Hard stops, required lab assessment, and anxiety

Posted
by bestnurseicanbe bestnurseicanbe (New) New Nurse Student

Specializes in Med-surge. Has 2 years experience.

I’m still new at my job, technically. It’s much different than my old job and I have to administer meds I’ve never given. The computer has some hard stops, (Coumadin INR before administration, two checks for insulin, etc.) I was so caught up in knowing about the medication, reading the vial, checking the right patient, using it for the right reason, etc. that I forgot to check a lab value. I realized this two days later on my day off and the feeling of anxiety and dread overcame me. There was no hard stop. I’m not one to rely on the computer system for everything and practice my five rights the best I can.
I'm dealing with a lot of anxiety lately in my new position. Going over things I may have missed after I leave. I’m afraid I’m going to come in and get blindsighted by a mistake I’ve made. It’s horrible. 
I have the absolute best intentions and I realize I’m a nurse who spends a lot of time helping and assessing patients. I find solace in knowing I tried my hardest daily. It just isn’t significantly reducing my anxiety.

Often times when I’ve made small mistakes and spent hours or days fretting about them, down the line they seem minuscule and are able to be chalked up to a learning experience that shaped me. However, I refuse to get complacent and I’m hard on myself for not knowing everything I should.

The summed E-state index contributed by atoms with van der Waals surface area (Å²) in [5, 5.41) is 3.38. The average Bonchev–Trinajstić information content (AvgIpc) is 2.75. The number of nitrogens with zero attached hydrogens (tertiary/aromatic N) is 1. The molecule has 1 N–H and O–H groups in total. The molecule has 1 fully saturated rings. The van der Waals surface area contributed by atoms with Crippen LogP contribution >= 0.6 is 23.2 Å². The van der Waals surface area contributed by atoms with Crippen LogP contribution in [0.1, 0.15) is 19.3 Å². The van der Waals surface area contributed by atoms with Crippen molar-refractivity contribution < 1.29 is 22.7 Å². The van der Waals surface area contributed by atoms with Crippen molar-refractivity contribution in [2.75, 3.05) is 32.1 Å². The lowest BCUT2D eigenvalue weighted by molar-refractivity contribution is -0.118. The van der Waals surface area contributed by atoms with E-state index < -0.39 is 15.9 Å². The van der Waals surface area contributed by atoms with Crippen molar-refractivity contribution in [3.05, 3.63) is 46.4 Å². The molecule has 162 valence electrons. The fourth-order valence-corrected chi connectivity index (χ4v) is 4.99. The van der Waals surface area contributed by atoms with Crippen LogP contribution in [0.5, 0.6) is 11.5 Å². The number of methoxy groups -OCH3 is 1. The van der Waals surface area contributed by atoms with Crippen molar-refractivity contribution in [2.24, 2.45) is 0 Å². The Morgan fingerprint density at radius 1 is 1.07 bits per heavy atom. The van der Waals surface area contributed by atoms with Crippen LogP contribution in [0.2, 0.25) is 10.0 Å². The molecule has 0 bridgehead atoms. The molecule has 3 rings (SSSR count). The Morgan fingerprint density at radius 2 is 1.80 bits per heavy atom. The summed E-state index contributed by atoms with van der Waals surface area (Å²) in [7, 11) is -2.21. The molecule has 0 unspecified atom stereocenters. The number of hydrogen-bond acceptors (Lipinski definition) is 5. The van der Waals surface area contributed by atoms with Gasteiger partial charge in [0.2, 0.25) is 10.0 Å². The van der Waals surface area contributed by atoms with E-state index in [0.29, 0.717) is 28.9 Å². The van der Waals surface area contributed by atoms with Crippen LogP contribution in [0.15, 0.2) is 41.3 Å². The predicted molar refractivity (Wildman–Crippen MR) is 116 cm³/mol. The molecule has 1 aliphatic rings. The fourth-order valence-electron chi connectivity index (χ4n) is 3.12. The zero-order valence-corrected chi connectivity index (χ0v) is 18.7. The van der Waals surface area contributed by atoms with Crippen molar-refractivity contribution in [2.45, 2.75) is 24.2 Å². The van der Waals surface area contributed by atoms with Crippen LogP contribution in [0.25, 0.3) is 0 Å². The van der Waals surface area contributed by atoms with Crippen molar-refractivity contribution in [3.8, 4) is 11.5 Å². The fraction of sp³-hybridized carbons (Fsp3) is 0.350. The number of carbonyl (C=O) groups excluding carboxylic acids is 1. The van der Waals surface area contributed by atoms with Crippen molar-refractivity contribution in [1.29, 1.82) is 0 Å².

I just can’t get over this one and would like to talk about PTT and subq heparin at the ordered dose. Does your computer have hard stops? And would you dread if you administered one dose without checking? 
Thank you in advance.

Hannahbanana, BSN, MSN

Specializes in Physiology, CM, consulting, nsg edu, LNC, COB. Has 52 years experience. 1,183 Posts

Not to encourage complacency at all, but a little perspective is in order. You have already learned that some mistakes you will make as a new grad will seem dreadful but in the fullness of time are actually pretty minor. NOBODY expects a new grad to know everything an experienced RN does. That's sort of the definition of passing NCLEX: documenting that you are OK to begin your nursing career as a newbie, not to jump in as if it were three or four years down the road already, LOL.

By all means pick a quiet time to pick the brains of some very experienced nurse at coffee about PTT and heparin. It's not that hard and you'll feel a lt better once it makes more sense to you now than it did before you had to give it the first time. And also remember that of all the drugs that could get somebody in trouble, heparin and insulin are the easiest to check and then to fix.

That said, never, ever skip the check first. If somebody made  mistake before you and it wasn't picked up, you could end up being on the spot. Checks are there for a reason.